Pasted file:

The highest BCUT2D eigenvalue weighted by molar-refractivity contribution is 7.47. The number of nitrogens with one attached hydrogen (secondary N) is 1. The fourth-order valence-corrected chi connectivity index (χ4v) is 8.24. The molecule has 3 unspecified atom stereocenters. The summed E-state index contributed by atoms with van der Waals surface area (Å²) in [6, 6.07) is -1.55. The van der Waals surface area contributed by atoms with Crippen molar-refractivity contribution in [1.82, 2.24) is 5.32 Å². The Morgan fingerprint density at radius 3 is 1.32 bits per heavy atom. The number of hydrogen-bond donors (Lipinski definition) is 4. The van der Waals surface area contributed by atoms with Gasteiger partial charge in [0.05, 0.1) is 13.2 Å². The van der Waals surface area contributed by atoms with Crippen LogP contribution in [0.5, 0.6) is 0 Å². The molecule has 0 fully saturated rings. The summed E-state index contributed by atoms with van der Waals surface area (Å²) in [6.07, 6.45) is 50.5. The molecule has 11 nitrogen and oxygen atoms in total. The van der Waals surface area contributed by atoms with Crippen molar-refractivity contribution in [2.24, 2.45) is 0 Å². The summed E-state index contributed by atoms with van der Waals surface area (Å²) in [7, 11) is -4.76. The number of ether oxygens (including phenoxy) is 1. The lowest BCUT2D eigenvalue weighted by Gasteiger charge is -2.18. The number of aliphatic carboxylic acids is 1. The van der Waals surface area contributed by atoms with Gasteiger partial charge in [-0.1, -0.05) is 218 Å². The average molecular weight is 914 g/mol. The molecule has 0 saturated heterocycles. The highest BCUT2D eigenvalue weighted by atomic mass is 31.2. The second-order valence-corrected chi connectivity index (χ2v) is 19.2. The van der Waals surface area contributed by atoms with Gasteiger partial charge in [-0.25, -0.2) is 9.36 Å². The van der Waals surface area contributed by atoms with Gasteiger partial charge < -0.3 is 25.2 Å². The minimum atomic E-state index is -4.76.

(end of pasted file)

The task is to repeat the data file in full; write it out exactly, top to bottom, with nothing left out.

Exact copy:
The highest BCUT2D eigenvalue weighted by molar-refractivity contribution is 7.47. The number of nitrogens with one attached hydrogen (secondary N) is 1. The fourth-order valence-corrected chi connectivity index (χ4v) is 8.24. The molecule has 3 unspecified atom stereocenters. The summed E-state index contributed by atoms with van der Waals surface area (Å²) in [6, 6.07) is -1.55. The van der Waals surface area contributed by atoms with Crippen molar-refractivity contribution in [1.82, 2.24) is 5.32 Å². The Morgan fingerprint density at radius 3 is 1.32 bits per heavy atom. The number of hydrogen-bond donors (Lipinski definition) is 4. The van der Waals surface area contributed by atoms with Gasteiger partial charge in [0.05, 0.1) is 13.2 Å². The van der Waals surface area contributed by atoms with Crippen LogP contribution in [0.5, 0.6) is 0 Å². The molecule has 0 fully saturated rings. The summed E-state index contributed by atoms with van der Waals surface area (Å²) in [6.07, 6.45) is 50.5. The molecule has 11 nitrogen and oxygen atoms in total. The van der Waals surface area contributed by atoms with Crippen molar-refractivity contribution in [2.24, 2.45) is 0 Å². The summed E-state index contributed by atoms with van der Waals surface area (Å²) in [7, 11) is -4.76. The number of ether oxygens (including phenoxy) is 1. The lowest BCUT2D eigenvalue weighted by Gasteiger charge is -2.18. The number of aliphatic carboxylic acids is 1. The van der Waals surface area contributed by atoms with Gasteiger partial charge in [-0.1, -0.05) is 218 Å². The average molecular weight is 914 g/mol. The molecule has 0 saturated heterocycles. The highest BCUT2D eigenvalue weighted by atomic mass is 31.2. The second-order valence-corrected chi connectivity index (χ2v) is 19.2. The van der Waals surface area contributed by atoms with Gasteiger partial charge in [-0.25, -0.2) is 9.36 Å². The van der Waals surface area contributed by atoms with Gasteiger partial charge < -0.3 is 25.2 Å². The minimum atomic E-state index is -4.76.